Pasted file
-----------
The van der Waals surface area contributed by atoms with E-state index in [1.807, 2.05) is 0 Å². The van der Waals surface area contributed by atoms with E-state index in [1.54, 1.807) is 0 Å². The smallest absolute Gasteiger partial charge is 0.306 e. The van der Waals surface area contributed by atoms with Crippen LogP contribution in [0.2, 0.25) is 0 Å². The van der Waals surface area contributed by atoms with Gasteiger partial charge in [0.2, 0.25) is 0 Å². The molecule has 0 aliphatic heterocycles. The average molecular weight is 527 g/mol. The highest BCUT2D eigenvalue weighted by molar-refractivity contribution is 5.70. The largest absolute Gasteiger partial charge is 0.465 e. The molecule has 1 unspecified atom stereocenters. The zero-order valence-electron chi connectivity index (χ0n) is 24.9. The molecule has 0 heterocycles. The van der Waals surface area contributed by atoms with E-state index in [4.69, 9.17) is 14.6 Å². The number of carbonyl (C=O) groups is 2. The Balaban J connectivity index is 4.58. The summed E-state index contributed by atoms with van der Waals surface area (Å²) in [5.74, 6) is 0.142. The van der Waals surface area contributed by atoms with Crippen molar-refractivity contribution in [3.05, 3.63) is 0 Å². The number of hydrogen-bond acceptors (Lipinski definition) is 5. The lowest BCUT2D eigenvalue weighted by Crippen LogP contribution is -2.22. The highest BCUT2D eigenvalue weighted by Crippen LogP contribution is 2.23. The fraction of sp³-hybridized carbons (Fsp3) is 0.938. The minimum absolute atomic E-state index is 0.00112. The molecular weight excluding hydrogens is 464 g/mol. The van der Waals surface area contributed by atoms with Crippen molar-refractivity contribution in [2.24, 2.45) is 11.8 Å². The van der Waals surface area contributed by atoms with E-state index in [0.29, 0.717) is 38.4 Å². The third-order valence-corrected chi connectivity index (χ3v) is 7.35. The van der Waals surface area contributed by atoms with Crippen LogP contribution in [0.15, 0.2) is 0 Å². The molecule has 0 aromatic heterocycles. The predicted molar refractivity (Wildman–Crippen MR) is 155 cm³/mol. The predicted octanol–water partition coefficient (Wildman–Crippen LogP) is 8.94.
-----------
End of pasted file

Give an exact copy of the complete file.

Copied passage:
The van der Waals surface area contributed by atoms with E-state index in [1.807, 2.05) is 0 Å². The van der Waals surface area contributed by atoms with E-state index in [1.54, 1.807) is 0 Å². The smallest absolute Gasteiger partial charge is 0.306 e. The van der Waals surface area contributed by atoms with Crippen LogP contribution in [0.2, 0.25) is 0 Å². The van der Waals surface area contributed by atoms with Gasteiger partial charge in [0.2, 0.25) is 0 Å². The molecule has 0 aliphatic heterocycles. The average molecular weight is 527 g/mol. The highest BCUT2D eigenvalue weighted by molar-refractivity contribution is 5.70. The largest absolute Gasteiger partial charge is 0.465 e. The molecule has 1 unspecified atom stereocenters. The zero-order valence-electron chi connectivity index (χ0n) is 24.9. The molecule has 0 heterocycles. The van der Waals surface area contributed by atoms with E-state index in [4.69, 9.17) is 14.6 Å². The number of carbonyl (C=O) groups is 2. The Balaban J connectivity index is 4.58. The summed E-state index contributed by atoms with van der Waals surface area (Å²) in [5.74, 6) is 0.142. The van der Waals surface area contributed by atoms with Crippen molar-refractivity contribution in [3.05, 3.63) is 0 Å². The number of hydrogen-bond acceptors (Lipinski definition) is 5. The lowest BCUT2D eigenvalue weighted by Crippen LogP contribution is -2.22. The highest BCUT2D eigenvalue weighted by Crippen LogP contribution is 2.23. The fraction of sp³-hybridized carbons (Fsp3) is 0.938. The minimum absolute atomic E-state index is 0.00112. The molecular weight excluding hydrogens is 464 g/mol. The van der Waals surface area contributed by atoms with Crippen molar-refractivity contribution in [2.24, 2.45) is 11.8 Å². The van der Waals surface area contributed by atoms with E-state index in [0.29, 0.717) is 38.4 Å². The third-order valence-corrected chi connectivity index (χ3v) is 7.35. The van der Waals surface area contributed by atoms with Crippen LogP contribution in [0.15, 0.2) is 0 Å². The molecule has 0 aromatic heterocycles. The predicted molar refractivity (Wildman–Crippen MR) is 155 cm³/mol. The predicted octanol–water partition coefficient (Wildman–Crippen LogP) is 8.94.